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KB3172605 and internal Self-Signed SHA1 sites on Internet Explorer 11 RRS feed

  • Question

  • Since installing KB3172605 on our client machines, we can't access the Cisco CM User page for our phone services. The site uses a self-signed SHA-1 certificate.

    I found two workarounds.

    1. Add the following registry value to lower the bit length from 1024 to 512:

    HKEY_LOCAL_MACHINE\SYSTEM\CurrentControlSet\Control\SecurityProviders\SCHANNEL\KeyExchangeAlgorithms\ClientMinKeyBitLength (value data 200)

    This is obviously undesirable, because it lowers the security potential for all accessed sites.

    2. Add the following registry value:

    HKEY_LOCAL_MACHINE\SYSTEM\CurrentControlSet\Control\SecurityProviders\SCHANNEL\KeyExchangeAlgorithms\Enabled (value data and key type doesn't seem to matter)

    The above was referenced as a work around in Microsoft Security Bulletin MS15-055. A DWORD with the value of 0 should disable the Diffie-Hellman key exchange. A value of 1 should enable it.

    I've learned the value doesn't matter. What is going on here? Is this a bug? What are the adverse effects of this?

    https://technet.microsoft.com/en-us/library/security/ms15-055.aspx?f=255&MSPPError=-2147217396

    Thanks!




    Thursday, September 1, 2016 1:38 PM

All replies

  • Hi,

     

    Effective January 1, 2016, Windows (version 7 and higher) and Windows Server will no longer trust new code that is signed with a SHA-1 code signing certificate for Mark-of-the-Web related scenarios (e.g. files containing a digital signature) and that has been time-stamped with a value greater than January 1, 2016. This cut-off date applies to the code-signing certificate itself.

     

    This restriction will not apply to the time-stamp certificate used to time-stamp the code-signing certificate or the certificate’s signature hash (thumbprint) until January 1, 2017. After this time, Windows will treat any code with a SHA-1 time-stamp or SHA-1 signature hash (thumbprint) as if the code did not have a time-stamp signature.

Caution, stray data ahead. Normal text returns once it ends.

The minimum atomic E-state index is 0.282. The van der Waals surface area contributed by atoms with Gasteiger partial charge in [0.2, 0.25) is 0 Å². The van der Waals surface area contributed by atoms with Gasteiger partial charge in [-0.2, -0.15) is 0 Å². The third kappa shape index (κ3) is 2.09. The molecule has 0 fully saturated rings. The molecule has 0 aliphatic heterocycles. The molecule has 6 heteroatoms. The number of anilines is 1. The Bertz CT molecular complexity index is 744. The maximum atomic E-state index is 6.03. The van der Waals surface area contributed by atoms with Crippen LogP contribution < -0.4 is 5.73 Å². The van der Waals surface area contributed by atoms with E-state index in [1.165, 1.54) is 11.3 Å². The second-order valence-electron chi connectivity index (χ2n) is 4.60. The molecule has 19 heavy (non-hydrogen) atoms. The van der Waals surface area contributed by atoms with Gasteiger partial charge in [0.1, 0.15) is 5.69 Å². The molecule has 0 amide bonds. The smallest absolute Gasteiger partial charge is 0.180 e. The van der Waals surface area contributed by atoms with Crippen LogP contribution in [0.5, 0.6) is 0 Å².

For more information, please refer to the link:

    http://social.technet.microsoft.com/wiki/contents/articles/32288.windows-enforcement-of-authenticode-code-signing-and-timestamping.aspx

     

    Best Regards,

    Tao


    Please remember to <b>mark the replies as an answers</b> if they help and <b> unmark</b> them if they provide no help.<br/> If you have feedback for TechNet Subscriber Support, contact <a href="mailto:tnmff@microsoft.com"> tnmff@microsoft.com</a>.

    Saturday, September 3, 2016 9:28 AM
    Moderator
  • I read through the documentation on the change, but everything indicates the user should be able to continue on past the certificate trust alert - as with expired certificates. This isn't the case with the scenario I described. There is no way to continue beyond it.
    Tuesday, September 6, 2016 12:40 PM
  • Hi,

    We haven’t heard from you for a couple of days, have you solved the problem? We are looking forward to your good news.

    Best Regards,

    Tao


    Please remember to <b>mark the replies as an answers</b> if they help and <b> unmark</b> them if they provide no help.<br/> If you have feedback for TechNet Subscriber Support, contact <a href="mailto:tnmff@microsoft.com"> tnmff@microsoft.com</a>.

    Friday, September 9, 2016 6:08 AM
    Moderator
  • My question still isn't really answered. According to the documentation for phasing out SHA1, it just shows that the certificate will become untrusted. The user will still be able to continue on after the warning (as with expired certificates).

    This isn't happening after KB3172605. This hotfix prohibits access with no way beyond it.

    Why does the workaround (for a different issue) described in MS15-055 allow access? Why does the value of the Enabled key not make a difference (0 for disabled - 1 for enabled)?

    Friday, September 9, 2016 2:05 PM
  • I am seeing the same problem with our CallManager page. I used the enable reg key to get past it, but it would be really helpful if it at least told us WHAT wasn't working so we knew which rabbit hole to dig down. 

    IE, DH Key length? SHA-ness? Self-Signed-ness? Getting my server admin to play ball is hard enough without specific lists of THIS is wrong and we need a higher BLAH 

    Monday, September 19, 2016 4:12 PM
  • We have the same problem with several appliances that use self-signed certificates. Not all are SHA-1. The Microsoft notes for KB 3172605 are these generic statements:

    • Improved support in Microsoft Cryptographic Application Programming Interface (CryptoAPI) to help identify websites that use Secure Hash Algorithm 1 (SHA-1).
    • Addressed issue in Microsoft Secure Channel (SChannel) that sometime causes Transport Layer Security (TLS) 1.2 connections to fail depending on whether the root certificate is configured as part of the certificate chain for server authentication.

    We really need more information to determine how to resolve the issue that has arisen, short of not installing / uninstalling the update.


    • Edited by taimesca Tuesday, October 4, 2016 12:51 PM
    Tuesday, October 4, 2016 12:50 PM